After searching for a cheap gimbal for my mobius camera my eyes fell on a mobius goodluckbuy gimbal which is in theory is designed to be used with a GoPro camera but I read in the comments that it can be used with a mobius camera as well. So I bought one with just 55$ (44€). That included both the 2 motors and the controller. It’s a bit on the heavy side but for 55 dollars that was the best value for money gimbal I have found around.
Simple structure and light weight,CNC aluminum alloy structure
Brushless motor direct drive
With anti-vibration rubber balls,easy to adjust
Compatible with Gopro 3,2,1
with 2pcs 2208 motors
with latest V2.3B5 firmware gimbal controller, sensor, no need upgrade (SKU: 101101)
with motor protector which can help heat dissipation
230/300gram with/without Gopro hero 3
260 grams with a mobius
I attached my mobius on the edge of the gimbal’s base and I watched over to balance the camera the best I could. I did that because the less effort the gimbal takes to balance the camera the less energy it wastes to do that.
Connections: I connected the pins A0..(see below)
I accidentally connected the gimbal to the wrong pins (although I had read not to connect it to NC pins but I was in a hurry and the numbering on the case was misaligned) and I “burned” my APM (original one). So I had to buy new APM board (a clone one this time see here) and I started again (more carefully this time).
For my new Tarot 650 I changed the way that mobius is mounted on the Mobius GoodLuckBuy gimbal and also I created some sort of a base for the gimbal to sit on the downside tubes of the frame.
I tried 2 ways of mounting the mobius on the goodluckbuy gimbal.
I think I will stick with the second way. In order for this to work I had to change the sensor orientation through the SimpleBGC GUI . So I connected the board on my pc and changed the right axis to -Y from -X it was.
I also connected the pitch RC control from the A0 signal pin to channel 6 of my PPM FRSKY D8R receiver and it worked fine. Here are the initial settings where things works fine but needs some fine tuning.
This post is about how to install CHDK on a Canon camera quickly and easy. All thanks to the great software STICK written by Dave Mitchell.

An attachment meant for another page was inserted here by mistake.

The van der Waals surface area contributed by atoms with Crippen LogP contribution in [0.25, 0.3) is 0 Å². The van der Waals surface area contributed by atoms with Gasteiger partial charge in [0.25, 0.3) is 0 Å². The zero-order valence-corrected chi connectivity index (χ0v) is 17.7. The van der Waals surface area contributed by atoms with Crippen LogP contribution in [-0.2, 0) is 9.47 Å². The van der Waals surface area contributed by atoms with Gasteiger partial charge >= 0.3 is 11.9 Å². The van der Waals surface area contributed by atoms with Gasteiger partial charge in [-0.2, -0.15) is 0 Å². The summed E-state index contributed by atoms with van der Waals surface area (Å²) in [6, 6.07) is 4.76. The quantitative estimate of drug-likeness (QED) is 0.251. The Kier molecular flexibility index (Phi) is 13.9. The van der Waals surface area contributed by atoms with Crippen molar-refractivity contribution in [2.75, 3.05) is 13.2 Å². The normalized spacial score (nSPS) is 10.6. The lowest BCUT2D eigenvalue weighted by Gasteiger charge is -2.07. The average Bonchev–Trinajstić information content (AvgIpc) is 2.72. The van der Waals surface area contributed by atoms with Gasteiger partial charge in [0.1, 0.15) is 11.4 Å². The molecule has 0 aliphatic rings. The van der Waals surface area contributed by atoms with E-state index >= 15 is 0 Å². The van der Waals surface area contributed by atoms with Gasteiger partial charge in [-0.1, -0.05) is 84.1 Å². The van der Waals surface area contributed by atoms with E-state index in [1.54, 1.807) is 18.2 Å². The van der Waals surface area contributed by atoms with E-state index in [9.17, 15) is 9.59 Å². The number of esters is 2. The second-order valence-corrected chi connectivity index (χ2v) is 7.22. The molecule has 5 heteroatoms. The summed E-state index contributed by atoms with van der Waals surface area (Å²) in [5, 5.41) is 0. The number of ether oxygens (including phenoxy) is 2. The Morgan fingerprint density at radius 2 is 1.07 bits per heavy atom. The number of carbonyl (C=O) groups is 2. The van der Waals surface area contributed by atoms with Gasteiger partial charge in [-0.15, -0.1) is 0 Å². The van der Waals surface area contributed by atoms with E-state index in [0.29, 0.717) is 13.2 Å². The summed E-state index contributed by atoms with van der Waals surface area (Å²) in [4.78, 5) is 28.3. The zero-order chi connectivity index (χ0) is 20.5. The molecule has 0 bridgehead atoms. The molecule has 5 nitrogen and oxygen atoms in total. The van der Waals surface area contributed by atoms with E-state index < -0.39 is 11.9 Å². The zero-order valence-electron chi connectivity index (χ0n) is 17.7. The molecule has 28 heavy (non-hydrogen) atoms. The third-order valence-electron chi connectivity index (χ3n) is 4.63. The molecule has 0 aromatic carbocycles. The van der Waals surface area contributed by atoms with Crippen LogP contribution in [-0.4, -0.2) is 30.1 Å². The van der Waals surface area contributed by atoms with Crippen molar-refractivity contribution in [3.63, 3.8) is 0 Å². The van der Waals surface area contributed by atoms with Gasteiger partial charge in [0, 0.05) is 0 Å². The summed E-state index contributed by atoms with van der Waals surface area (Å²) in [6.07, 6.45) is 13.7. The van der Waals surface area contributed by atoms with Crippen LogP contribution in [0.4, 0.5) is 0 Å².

But first of all:
What is CHDK?
- Canon Hack Development Kit
- Temporary – No permanent changes are made to the camera.
- Experimental – No warranty. Read about the risks in the FAQ
- Free – free to use and modify, released under the GPL.
- Professional control – RAW files, bracketing, full manual control over exposure, zebra mode, live histogram, grids, etc.
- Motion detection – Trigger exposure in response to motion, fast enough to catch lightning.
- USB remote – Simple DIY remote allows you to control your camera remotely.
- Scripting – Control CHDK and camera features using uBASIC and Lua scripts. Enables time lapse, motion detection, advanced bracketing, and more.
CHDK is the way to go when you want to shoot aerial photos from a quadcopter and you want the lens to be retracted after you take off and then to shoot photos every 2 or 3 seconds to get the pictures you want for your project. Or you if you want to control your camera (when to open its lens or when to shoot a photo from your Transmitter)
In http://chdk.wikia.com/wiki/CHDK you can find all the info you want about if your Canon supports CHDK and which version of CHDK you should install with intructions about how you do it and how to use it after the installation.
But the easy way to go is downloading the STICK software from here. STICK is written in java and it’s a 4 step application:
- Step 1: Drag and drop a photo on the box and the application automatically informs you about the camera you own
- Step 2: You choose and download the appropriate build for your camera
- Step 3: It analyzes your card
Step 4: It prepares(partition formatting and making bootavle as necessary) and then CHDK is installed.
Don’t forget to lock your sd card before inserting into your camera.
This post would be my diary in Aerial Photographing taken by my converted IR Canon A490.I will update it whenever a flight has something valuable to show. I will try to keep a single format in every diary record. There would be some basic information in the beginning and then a gallery of single shots, the stitched photo and the NDVI result. Read More
I did a quick Photo Stitching by using free Microsoft Image Composite Editor to stitch 7 aerial photos shot at about 50 meters high. The result of the photo stitching was pretty decent as one can see from the last photo of the following image gallery. I used planar motion 1 as stitch method. As a next step I am going georeference the stitched photo to be able to take measurements of length and area. Read More